Raise your wands, wizards!
Dear Alan, rest in peace.


“The Revenant” – Alejandro G. Iñárritu

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One of the most anticipated releases of 2016 is definitely The Revenant by the Mexican director Alejandro G. Iñárritu starring Leonardo DiCaprio in its leading role. The latter won a Golden Globe last week for Best Actor. The former won 2 awards, namely Best Motion Picture Drama and Best Director. The Revenant is based on a novel by Michael Punke, which is based on true events. You might also know Iñárritu from other feature films like Babel (2006), Biutiful(2010), and Birdman (2014).

The Revenant tells the story of American frontiersmen on a fur trading expedition in the 1820’s. When Hugh Glass (DiCaprio) gets mauled by a bear, he is left for dead by some of his hunting companions. From then onwards he is on his own in a journey through wilderness relying on his knowledge of nature and the language of the Indians. The story is mainly one about fellowship, revenge, love and most of all survival. You can easily put The Revenant in the same line as the biographical dramas Into The Wild (Sean Penn, 2007) or 127 Hours (Danny Boyle, 2010).

Next to DiCaprio the film also stars Tom Hardy (Mad Max: Fury Road) as the treacherous FitzimagesJJSAYF8Ygerald, who is an opportunist liar and the Irish Domhnall Gleeson (Harry Potter & the Deathly Hollows Part II) as the reliable captain of the team. Fresh young talent is Forrest Goodluck, who plays Glass’s half-blood Indian son Hawk. The Revenant is Goodluck’s first feature film, in which he proves his ability to show authentic emotions and speak several languages (English and Caddoan). Rumours had it that part of the cast suffered from hypothermia during the shooting. In fact, the back to the roots atmosphere of the film shows us what it is to be cold and indirectly makes us shiver as we watch. I could almost feel the ice-cold wind on my back.

Cinematographer Emmanuel Lubezki (Gravity, Sleepy Hollow) shows us the beauty of nature and in the same time its power to destroy. The film is shot partly in Canada and Argentina, to assure snowy landscapes. Lubezki catches every glaring sunbeam in the most aesthetic way. A viewer cannot be anything but moved by the peacefulness these images show in contrast to the roughness and pain these men experience.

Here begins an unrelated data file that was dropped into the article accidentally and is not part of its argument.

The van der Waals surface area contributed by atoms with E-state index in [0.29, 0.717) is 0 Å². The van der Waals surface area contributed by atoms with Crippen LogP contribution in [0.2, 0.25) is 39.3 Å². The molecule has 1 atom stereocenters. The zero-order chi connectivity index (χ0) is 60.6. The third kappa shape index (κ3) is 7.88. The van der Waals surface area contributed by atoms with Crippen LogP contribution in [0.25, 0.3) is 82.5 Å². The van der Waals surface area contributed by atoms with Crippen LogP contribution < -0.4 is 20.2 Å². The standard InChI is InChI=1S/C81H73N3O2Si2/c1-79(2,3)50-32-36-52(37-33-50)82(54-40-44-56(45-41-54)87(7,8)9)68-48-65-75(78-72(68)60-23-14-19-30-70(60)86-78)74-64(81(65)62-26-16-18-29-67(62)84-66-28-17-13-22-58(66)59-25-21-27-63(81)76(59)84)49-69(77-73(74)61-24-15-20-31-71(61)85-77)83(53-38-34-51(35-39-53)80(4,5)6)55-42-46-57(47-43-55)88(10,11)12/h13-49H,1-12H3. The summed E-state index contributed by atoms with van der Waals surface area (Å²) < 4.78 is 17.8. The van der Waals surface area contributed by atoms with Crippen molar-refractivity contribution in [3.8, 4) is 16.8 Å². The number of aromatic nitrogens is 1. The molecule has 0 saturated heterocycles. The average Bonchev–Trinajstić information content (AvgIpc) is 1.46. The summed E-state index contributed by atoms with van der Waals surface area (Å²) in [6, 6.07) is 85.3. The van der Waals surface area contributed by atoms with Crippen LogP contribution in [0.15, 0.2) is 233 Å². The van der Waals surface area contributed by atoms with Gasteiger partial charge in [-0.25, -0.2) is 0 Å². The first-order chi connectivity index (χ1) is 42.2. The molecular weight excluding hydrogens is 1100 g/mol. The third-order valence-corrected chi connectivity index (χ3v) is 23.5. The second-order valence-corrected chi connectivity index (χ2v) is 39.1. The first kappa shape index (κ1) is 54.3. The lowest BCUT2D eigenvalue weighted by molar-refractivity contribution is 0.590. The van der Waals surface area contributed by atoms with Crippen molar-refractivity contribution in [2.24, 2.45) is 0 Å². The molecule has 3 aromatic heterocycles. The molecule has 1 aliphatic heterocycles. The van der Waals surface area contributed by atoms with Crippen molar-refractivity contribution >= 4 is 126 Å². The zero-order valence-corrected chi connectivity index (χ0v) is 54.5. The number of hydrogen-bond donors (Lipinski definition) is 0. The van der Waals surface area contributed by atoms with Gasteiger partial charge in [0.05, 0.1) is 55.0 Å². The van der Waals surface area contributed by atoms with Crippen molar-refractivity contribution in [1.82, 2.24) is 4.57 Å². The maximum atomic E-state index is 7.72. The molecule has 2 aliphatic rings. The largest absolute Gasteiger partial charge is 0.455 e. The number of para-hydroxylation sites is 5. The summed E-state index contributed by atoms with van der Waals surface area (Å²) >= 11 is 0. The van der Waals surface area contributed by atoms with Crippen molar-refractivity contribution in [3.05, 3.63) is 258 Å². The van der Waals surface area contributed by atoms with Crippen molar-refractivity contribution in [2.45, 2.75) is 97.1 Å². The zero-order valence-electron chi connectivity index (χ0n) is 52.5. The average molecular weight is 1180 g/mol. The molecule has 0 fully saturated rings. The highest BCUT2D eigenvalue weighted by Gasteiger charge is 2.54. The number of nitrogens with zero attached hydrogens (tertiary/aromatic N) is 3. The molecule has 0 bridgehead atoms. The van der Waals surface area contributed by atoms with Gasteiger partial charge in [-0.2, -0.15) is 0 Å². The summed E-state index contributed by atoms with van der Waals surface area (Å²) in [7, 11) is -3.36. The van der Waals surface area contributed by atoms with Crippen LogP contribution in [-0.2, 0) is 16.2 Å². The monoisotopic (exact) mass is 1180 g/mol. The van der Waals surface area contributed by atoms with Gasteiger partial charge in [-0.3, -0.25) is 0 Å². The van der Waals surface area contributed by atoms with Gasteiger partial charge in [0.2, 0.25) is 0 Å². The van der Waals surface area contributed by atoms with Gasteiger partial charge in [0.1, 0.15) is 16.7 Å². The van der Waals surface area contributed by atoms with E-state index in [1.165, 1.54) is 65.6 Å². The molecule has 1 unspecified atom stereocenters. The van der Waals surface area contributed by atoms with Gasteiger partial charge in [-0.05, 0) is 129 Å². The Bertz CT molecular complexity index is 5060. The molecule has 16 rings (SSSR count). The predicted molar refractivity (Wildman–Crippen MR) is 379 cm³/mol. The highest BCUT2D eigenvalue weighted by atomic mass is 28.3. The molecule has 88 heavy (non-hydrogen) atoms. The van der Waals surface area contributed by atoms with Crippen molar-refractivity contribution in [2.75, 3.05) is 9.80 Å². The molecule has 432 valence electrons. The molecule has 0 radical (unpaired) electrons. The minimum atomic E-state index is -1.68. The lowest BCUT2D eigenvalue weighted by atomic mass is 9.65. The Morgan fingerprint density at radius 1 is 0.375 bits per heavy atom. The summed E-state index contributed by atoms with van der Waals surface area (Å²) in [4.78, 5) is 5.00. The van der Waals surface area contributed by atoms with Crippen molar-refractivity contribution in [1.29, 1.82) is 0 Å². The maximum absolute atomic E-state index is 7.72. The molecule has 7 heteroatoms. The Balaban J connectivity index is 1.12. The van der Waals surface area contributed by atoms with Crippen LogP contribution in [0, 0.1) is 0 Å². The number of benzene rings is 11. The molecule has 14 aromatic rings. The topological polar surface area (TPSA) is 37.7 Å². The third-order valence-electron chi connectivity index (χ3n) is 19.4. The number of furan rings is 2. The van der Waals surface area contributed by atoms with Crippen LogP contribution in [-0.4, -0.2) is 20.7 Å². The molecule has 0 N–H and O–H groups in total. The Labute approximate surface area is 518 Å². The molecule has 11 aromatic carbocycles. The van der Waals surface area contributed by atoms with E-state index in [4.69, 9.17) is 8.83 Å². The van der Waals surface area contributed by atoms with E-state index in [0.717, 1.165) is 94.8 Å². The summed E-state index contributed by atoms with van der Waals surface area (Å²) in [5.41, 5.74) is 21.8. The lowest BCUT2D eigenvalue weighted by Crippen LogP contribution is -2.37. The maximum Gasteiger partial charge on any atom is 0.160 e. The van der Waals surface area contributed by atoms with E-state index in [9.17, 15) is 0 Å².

naamloos (16)Although The Revenant is about survival-of-the-fittest in the most primitive way, some scenes may be disturbing, due to the violence and explicit skinning and eating of animals. None of them really got spared, so when you are a fundamental vegetarian or vegan, please don’t watch the 156 minutes long The Revenant, because some shots might be repelling. Iñárritu opted for the most naturalist way of representing reality. DiCaprio goes full-on in his performance, grunting, groaning, killing and guts-eating, and therefore won his award at the Golden Globes. Once again he proves himself to be an multi-talented actor on his way to an Oscar (-pretty please!)

Ready for the Tarantino-fever?

One of the most anticipated films of the year and maybe already in the Top 10 of 2016 is Quentin Tarantino’s The Hateful Eight. His films are a matter of ‘love it or hate it’. They are full of cynical dialogues and a specific kind of humour, paired with ruthless violence. Personally, what I love most is Tarantino’s use of music, which seems incoherent with the stories’ historical context, but stills creates the kind of  atmosphere we like so much in his films. The Hateful Eight has a musical score by the famous composer Ennio Morricone. The two already siuccesfully worked together for Kill Bill Vol. I (2003), Inglorious Basterds (2009)and Django Unchained (2012).

The Hateful Eight is now playing in cinemas and already very hyped.

The Belgian filmmagazine Vertigo now has The Hateful Eight on its cver for the January issue, but 8 different versions so readers could collect all of them… which I obviously did!


PS: Review coming soon.